Oklahoma Lawmaker to Organ Harvesters: Cut It Out

By Francis-Smith, Janice | THE JOURNAL RECORD, April 23, 2008 | Go to article overview
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Oklahoma Lawmaker to Organ Harvesters: Cut It Out

Francis-Smith, Janice, THE JOURNAL RECORD

Lucky Lamons' father had been dead less than 10 minutes before someone from the hospital came asking to collect the bones, eyes and skin from the body, said Lamons. His mother agreed to donate her husband's skin and bones, but not his eyes.

"She just remembered looking into his eyes for a long time, and didn't want anybody else to have them," said state Rep. Lamons, D- Tulsa.

Senate Bill 1708, by Senate Co-President Pro Tempore Glenn Coffee, R-Oklahoma City, would have simply updated some of the language in the Oklahoma Uniform Anatomical Gift Act, said state Rep. Doug Cox, R-Grove. But when the measure was considered by the full House of Representatives, state Rep. Lucky Lamons, D-Tulsa, submitted an amendment to address a personal concern.

Lamons said he is an organ donor, and he realizes the important work organ and tissue sharing organizations do to save lives in Oklahoma.

But once he learned that some employees of the state Medical Examiner's Office also work part-time for LifeShare Transplant Donor Services of Oklahoma - the only organ and tissue procurement organization in the state - Lamons said the relationship seemed improper to him.

Lamon's amendment states that "No employee of the Office of the Chief Medical Examiner of this state shall receive compensation of any kind from any organ-sharing or organ-procuring network or organization."

A pending attorney general opinion could clear up the issue of whether it is proper for employees of the state Medical Examiner's Office to do work for a private organ and tissue procurement company.

"They are a private business," Lamons said of LifeShare. "They can hire and train their own people to do what the Medical Examiner's Office is doing for them. They just use them, I would assume, because they have the knowledge and know-how and it's probably cheaper. I want to make sure when anybody from the Medical Examiner's Office is talking to a family that their sole purpose is to assist that family, and not try to make a profit."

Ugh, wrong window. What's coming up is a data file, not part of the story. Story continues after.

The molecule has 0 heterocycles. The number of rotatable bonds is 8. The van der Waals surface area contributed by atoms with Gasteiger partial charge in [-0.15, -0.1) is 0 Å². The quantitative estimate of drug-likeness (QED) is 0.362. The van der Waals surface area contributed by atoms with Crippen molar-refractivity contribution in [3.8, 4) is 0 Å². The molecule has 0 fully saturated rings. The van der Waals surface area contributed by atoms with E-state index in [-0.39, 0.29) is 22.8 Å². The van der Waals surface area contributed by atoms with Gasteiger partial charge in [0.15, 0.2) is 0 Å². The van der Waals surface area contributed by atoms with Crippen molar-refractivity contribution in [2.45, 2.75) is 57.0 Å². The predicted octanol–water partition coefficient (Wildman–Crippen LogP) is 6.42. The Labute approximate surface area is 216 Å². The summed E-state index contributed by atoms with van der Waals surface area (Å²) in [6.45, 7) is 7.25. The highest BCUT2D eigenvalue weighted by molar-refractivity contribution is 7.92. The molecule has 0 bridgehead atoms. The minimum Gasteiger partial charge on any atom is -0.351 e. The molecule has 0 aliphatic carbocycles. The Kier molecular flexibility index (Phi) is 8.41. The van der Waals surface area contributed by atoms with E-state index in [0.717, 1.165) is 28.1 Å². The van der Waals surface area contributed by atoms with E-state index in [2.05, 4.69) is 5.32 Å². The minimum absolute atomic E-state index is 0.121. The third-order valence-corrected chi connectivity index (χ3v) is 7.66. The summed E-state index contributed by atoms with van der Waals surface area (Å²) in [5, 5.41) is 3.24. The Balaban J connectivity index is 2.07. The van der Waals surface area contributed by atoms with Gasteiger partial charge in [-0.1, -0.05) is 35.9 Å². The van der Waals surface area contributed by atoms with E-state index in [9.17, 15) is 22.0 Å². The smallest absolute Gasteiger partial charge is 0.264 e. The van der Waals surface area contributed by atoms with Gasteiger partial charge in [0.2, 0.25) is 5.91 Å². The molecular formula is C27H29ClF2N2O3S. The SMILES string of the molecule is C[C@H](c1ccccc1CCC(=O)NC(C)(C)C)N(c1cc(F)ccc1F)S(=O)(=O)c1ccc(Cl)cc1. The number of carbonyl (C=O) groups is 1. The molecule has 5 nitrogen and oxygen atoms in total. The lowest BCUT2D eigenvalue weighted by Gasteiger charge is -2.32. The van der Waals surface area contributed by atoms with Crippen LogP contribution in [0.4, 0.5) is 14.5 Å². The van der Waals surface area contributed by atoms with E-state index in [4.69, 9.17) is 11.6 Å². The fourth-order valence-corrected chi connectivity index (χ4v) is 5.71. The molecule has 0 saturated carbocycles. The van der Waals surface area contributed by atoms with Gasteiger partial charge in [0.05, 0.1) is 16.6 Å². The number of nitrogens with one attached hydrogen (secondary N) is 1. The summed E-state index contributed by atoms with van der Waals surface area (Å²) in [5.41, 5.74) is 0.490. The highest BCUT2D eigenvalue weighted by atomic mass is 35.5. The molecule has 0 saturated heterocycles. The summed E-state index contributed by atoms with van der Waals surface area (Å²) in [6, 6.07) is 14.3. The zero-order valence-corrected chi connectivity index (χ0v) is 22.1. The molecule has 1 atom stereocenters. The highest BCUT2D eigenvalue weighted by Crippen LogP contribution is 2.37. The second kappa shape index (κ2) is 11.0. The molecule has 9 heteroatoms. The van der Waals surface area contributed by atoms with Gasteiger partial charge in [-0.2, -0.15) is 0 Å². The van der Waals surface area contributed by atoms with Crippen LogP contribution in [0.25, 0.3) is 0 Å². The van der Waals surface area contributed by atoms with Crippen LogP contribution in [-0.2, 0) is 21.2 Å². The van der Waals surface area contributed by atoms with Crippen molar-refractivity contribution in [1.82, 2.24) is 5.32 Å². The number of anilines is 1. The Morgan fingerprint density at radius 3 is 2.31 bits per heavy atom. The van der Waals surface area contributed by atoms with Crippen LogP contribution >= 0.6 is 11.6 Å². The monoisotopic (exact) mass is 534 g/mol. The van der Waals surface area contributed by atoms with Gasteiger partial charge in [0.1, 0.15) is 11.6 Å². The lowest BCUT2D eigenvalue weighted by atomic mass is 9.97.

LifeShare is a private, not-for-profit 501(c)3 organization that has worked to recover organs for transplantation throughout Oklahoma since its inception in 1986. LifeShare is one of 57 organizations certified and designated by the U.S. Department of Health and Human Services for the purpose. In 2002, when the American Red Cross stopped handling tissue donation and procurement, LifeShare stepped in to take over those duties as well, said Phil Van Stavern, director of communications for LifeShare.

Organs are harvested at the hospital; tissue is harvested at one of LifeShare's facilities after the Medical Examiner's Office has collected all the information it needs and has released the body to LifeShare.

LifeShare employs three team leaders and a tissue recovery manager, but contracts with five private individuals who also work for the state medical examiner to harvest tissue from the bodies of donors who have died.

Few people in Oklahoma other than the medical examiner's staff possess the necessary skills to successfully harvest and prepare tissue in a manner that would allow the tissue to be used by a transplant recipient, said Van Stavern. The process of training someone with the basic skills to do the job can take anywhere from six months to a year, he said.

Van Stavern said Lamons' concern is unfounded. If the same people had authority over the entire process, there could be a possibility to abuse the system for monetary benefit, but that is simply not the case, he said.

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Oklahoma Lawmaker to Organ Harvesters: Cut It Out


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